Opinion: Stand up today for freedom to learn and freedom to teach

Wednesday, April 17, has been designated as a Day of Action for Higher Education by faculty and student groups across the country. A Georgia public university professor urges Georgians to stand up for their schools and their teachers.  (Jason Getz / Jason.Getz@ajc.com)

Credit: Jason Getz / Jason.Getz@ajc.com

Credit: Jason Getz / Jason.Getz@ajc.com

Wednesday, April 17, has been designated as a Day of Action for Higher Education by faculty and student groups across the country. A Georgia public university professor urges Georgians to stand up for their schools and their teachers. (Jason Getz / Jason.Getz@ajc.com)

Today faculty and student groups across the country are holding a Day of Action for Higher Education. Nationwide, these groups are holding teach-ins, rallies and other public engagements to bring attention to the plight of higher education as it remains under relentless attack from within and outside its campuses.

One of the key claims this day wants to reinforce is the link between higher education and democracy. We need for our democracy not merely a workforce but a citizenry. We need skilled professionals but those professionals also need to learn how best to advocate for their profession. That means learning communication skills but also history, sociology, and, of course, civics. That is why, for example, a biology degree should include a wide course selection from the humanities.

Matthew Boedy

Credit: Peggy Cozart

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Credit: Peggy Cozart

Democracy needs an educated electorate, an electorate that doesn’t merely know how to do certain things but how to make better for all of us certain systems, how to create social progress, not merely individual achievement. This is why supporting the opportunity for all to go to college is important. The state — we taxpayers — should pay for higher education because it is an investment in our democracy.

For this day of action by higher education, I’m asking you to act for higher education. I asked in December in a preview of the legislative session that lawmakers make the case for higher education in their public engagements. I hope lawmakers did so, but a Senate bill that tried to sever our state’s relationship with the American Library Association didn’t help. But the failure of the bill showed me lawmakers still have some persuasive appeal.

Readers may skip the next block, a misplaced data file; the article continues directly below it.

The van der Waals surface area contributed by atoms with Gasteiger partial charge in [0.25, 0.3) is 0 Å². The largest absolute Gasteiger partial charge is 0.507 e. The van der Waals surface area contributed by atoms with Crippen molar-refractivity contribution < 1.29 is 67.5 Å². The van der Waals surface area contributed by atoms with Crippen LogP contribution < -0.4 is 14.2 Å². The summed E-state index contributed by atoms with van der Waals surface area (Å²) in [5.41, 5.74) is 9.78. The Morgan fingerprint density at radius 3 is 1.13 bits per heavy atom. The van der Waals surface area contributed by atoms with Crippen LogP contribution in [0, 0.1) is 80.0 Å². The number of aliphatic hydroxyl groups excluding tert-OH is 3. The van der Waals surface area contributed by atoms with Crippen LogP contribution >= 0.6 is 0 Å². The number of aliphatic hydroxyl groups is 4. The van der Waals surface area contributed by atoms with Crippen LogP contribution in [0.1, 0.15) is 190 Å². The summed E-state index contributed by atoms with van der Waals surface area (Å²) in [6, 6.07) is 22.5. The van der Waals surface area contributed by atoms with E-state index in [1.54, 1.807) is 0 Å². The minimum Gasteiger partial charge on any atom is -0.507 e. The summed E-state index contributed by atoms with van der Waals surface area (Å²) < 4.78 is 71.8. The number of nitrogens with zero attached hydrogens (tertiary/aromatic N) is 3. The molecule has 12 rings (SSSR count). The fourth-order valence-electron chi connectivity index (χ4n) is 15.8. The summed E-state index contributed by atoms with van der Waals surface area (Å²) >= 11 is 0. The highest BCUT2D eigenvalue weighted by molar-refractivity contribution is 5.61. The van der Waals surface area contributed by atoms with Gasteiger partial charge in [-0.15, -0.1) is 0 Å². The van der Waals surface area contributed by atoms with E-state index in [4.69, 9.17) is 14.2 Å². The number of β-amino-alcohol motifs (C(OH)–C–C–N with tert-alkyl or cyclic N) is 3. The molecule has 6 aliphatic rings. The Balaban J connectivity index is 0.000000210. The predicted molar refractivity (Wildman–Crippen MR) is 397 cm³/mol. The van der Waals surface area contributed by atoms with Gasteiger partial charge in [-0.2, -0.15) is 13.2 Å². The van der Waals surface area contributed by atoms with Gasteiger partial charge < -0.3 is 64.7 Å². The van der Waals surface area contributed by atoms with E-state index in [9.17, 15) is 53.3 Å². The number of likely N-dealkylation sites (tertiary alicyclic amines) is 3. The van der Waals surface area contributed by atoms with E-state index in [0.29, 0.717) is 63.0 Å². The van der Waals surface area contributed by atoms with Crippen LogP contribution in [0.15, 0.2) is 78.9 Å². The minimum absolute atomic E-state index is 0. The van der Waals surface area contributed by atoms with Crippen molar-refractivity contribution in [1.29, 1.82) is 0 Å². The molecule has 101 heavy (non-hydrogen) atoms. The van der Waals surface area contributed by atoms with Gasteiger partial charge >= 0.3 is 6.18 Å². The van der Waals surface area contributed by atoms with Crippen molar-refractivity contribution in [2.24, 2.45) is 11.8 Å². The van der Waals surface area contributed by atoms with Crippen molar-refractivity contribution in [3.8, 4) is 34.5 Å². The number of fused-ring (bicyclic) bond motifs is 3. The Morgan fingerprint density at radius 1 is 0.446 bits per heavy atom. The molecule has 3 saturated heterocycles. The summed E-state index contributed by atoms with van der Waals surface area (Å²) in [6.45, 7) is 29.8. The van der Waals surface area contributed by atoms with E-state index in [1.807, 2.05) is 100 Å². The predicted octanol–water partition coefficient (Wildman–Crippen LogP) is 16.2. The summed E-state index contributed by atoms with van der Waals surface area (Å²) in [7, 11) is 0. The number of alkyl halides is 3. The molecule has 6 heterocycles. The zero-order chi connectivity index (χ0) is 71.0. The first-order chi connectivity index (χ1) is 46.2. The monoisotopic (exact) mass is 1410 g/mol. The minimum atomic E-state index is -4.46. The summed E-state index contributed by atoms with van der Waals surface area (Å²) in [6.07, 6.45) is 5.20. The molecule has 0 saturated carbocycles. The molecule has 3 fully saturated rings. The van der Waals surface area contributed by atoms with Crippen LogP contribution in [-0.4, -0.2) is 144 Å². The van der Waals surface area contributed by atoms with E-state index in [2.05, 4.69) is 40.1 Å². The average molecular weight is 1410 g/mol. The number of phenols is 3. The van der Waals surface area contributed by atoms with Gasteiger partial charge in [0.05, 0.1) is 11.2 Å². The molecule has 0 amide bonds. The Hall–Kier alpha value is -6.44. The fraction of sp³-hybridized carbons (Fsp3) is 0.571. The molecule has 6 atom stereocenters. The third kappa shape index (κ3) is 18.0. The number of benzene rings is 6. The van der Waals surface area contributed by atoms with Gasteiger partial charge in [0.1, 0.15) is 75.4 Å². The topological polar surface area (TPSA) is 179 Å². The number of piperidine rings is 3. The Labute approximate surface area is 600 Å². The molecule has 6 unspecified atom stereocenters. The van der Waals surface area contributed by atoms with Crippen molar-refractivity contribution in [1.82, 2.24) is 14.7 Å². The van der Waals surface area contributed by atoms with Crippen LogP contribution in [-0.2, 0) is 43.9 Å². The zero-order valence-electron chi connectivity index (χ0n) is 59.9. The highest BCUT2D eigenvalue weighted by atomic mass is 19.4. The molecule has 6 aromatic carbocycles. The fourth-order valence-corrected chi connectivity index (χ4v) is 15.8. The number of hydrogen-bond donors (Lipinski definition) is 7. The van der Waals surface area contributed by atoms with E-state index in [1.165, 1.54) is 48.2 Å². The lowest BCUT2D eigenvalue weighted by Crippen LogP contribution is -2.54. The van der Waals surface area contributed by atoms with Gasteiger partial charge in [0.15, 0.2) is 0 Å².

I am asking you the public across the state to support higher education at the ballot box.

In any election, democracy is always on the ballot because we can elect state and federal officials who support higher education. We can but sadly sometimes we don’t. We elect people who mock academia without the slightest care for it. We elect people who lie about campus life. We elect people who disparage getting a degree, all the while forgetting their own.

And we elect those people because there are members of the electorate who mock, lie and disparage higher education.

I am asking you to not merely ignore those voices but work against them.

You can do that at the ballot box. You can also do that every day. Wear that alma mater shirt with pride. I know I do. And even if you don’t have a degree, be proud to support not merely the football team but the physics department.

Here is where I ask you to remember what it might have felt like to send your kid to college. To be honest, I haven’t yet experienced the latter. I hear it’s akin to sending your child to kindergarten. If you can trust your kid’s first grade teacher, you can trust that teacher’s teacher and on down the line until you get to me. I teach first-year English at one of our state’s public universities. And we are betting the future of the university on the public need for and trust of teachers.

If you can trust that line from teacher to teacher, refuse to join the chorus of bad faith actors trying to impose their preferred but highly limiting view of the world on higher education.

Education doesn’t work without trust.

Funding programs and meaningful salaries shows support. And I thank Georgia lawmakers and its governor for the three cost-of-living increases faculty and other University System employees have gotten in recent years. (Three if, indeed, Gov. Brian Kemp signs the budget proposal he backed.)

Those actions also show trust. You trusted the government to support a public need. The lawmakers trust us to continue to practice that public need.

I ask you today to trust teachers who also send our kids to our schools. Trust the freedom to learn. Trust the freedom to teach.

And if you need to verify, I am sure your local public school will be happy to have you volunteer. You can also, of course, speak to your child’s teacher.

While state lawmakers have decided unwisely to champion public money for students who studies show most likely have never attended a public school, you don’t have to go along with vouchers. We fund students through the trusted systems we created.

Education takes trust. So does democracy. Yes, we can and should teach civics in our schools. In fact, we do in many ways outside a specific curriculum. We do it through the daily public trust that is education. You trust me, I trust you. We rely on public institutions.

Democracy doesn’t survive without an educated electorate. It also doesn’t survive without a trusting electorate.

This week, many people who work in higher education want to show us all why they can be trusted. I ask you to pay attention and vote accordingly.

Matthew Boedy is an associate professor of rhetoric and composition at the University of North Georgia and conference president of the Georgia chapter of the American Association of University Professors.